Vino Dulce: Moscato, Wine Of Muscat
The vineyards (foreground) & the winery (background) at Bodega Norton (Photo: Bodega Norton)

Moscato, a delightful and aromatic wine made from the Muscat grape variety, is thought to have originated in the ancient Mediterranean region where the grapes thrived. The Muscat grape, one of the oldest known grape varieties in the world, has a history spanning over 2,000 years dating back to the former Persian empire (now modern-day Iran). It subsequently spread throughout the Mediterranean region, extending to countries like Greece and Italy, where its distinct fragrance and sweetness made it highly desirable, leading to its cultivation in various regions. One of the first historical mentions of Moscato can be found in ancient Greece, where the grape was known as "Anathelicon Moschaton".

The Greeks revered this grape variety for its aromatic qualities and often used it in winemaking as it continued to grow in popularity. This growth led to its introduction to the Roman Empire where Moscato gained significant recognition as a prized wine. It was beloved by emperors as well as aristocrats for its unique flavour profile and the grape's intense yet enchanting fragrance. It was this captivating aroma which earned it the Roman name "Muscum," which means musk, and led to Moscato wines being enjoyed on various occasions, from lavish banquets to everyday meals.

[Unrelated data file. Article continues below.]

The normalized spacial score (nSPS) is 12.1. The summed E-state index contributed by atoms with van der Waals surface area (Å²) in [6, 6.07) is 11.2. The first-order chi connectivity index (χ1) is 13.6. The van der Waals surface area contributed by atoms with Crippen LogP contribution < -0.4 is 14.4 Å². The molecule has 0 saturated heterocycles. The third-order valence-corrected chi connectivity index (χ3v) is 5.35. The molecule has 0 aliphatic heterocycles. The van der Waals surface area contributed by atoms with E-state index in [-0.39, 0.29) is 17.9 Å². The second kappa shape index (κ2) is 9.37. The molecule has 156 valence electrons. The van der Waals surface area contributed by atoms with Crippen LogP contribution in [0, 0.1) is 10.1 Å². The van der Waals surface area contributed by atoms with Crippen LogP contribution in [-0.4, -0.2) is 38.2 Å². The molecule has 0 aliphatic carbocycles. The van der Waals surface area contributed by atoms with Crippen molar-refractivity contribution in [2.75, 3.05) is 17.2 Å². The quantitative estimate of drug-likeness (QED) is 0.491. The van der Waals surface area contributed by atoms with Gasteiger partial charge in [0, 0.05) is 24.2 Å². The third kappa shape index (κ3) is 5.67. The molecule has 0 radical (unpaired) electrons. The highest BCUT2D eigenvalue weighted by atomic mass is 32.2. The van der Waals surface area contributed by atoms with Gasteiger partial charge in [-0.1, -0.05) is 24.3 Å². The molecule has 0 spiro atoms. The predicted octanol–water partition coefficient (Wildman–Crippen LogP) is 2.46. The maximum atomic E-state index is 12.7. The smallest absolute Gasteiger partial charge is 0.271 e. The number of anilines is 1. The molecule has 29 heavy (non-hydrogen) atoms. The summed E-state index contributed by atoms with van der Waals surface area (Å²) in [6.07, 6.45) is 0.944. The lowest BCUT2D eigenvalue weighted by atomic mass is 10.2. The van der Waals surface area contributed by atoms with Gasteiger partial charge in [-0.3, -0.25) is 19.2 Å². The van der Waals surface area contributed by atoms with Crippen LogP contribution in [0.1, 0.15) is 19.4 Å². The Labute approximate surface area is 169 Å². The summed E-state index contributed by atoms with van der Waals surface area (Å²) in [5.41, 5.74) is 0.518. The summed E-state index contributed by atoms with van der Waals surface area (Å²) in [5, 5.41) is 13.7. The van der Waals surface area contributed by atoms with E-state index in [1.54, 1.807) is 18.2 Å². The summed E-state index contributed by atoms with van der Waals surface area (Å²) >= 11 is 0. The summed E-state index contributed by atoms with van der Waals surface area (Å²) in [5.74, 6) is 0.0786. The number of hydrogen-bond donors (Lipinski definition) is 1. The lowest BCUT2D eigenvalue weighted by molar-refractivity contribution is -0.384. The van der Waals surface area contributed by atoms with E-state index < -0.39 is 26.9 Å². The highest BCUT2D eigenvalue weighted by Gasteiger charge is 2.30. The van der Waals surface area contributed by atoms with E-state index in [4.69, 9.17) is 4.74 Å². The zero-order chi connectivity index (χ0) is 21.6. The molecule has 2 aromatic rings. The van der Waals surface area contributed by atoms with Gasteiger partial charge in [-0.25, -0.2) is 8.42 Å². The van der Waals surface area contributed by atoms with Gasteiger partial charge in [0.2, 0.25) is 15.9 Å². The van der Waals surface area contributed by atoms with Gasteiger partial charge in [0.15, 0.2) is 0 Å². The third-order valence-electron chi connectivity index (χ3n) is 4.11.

During the decline of the Roman Empire, Moscato production and cultivation continued in different regions; however, it was in Italy, particularly in the Piedmont and Lombardy regions, where Moscato found its true home and thrived. Italy has since become renowned for producing some of the world's finest Moscato wines, with the Piedmont region possessing the ideal growing conditions. The hilly landscapes, temperate climate, and calcareous soils of this area provide the perfect environment for Muscat grape cultivation. Over time, Moscato's popularity transcended Italy, making its way into international markets where it steadily experienced widespread popularity. This wine is now produced in various countries around the world, including Australia, France, Spain, South Africa, Chile and of course, Argentina.

The Muscat grape variety has also been used to create a range of wine styles, from still and semi-sparkling to fully sparkling and fortified. Its fruity and approachable nature, coupled with its versatility, has made it a favourite among wine enthusiasts, especially those who enjoy sweeter styles of wine. Moscatel is the name for Muscat in Spain and Portugal, and generally refers to the Muscat of Alexandria. In Spain, Moscatel is usually vinified sweet and is most commonly grown in Malaga, Alicante, and Valencia. In Portugal, Moscatel can be used to craft the sweet wines of Madeira, and while it's sometimes used in Spain's sweet Sherry production, the Pedro Ximenez grape is more common.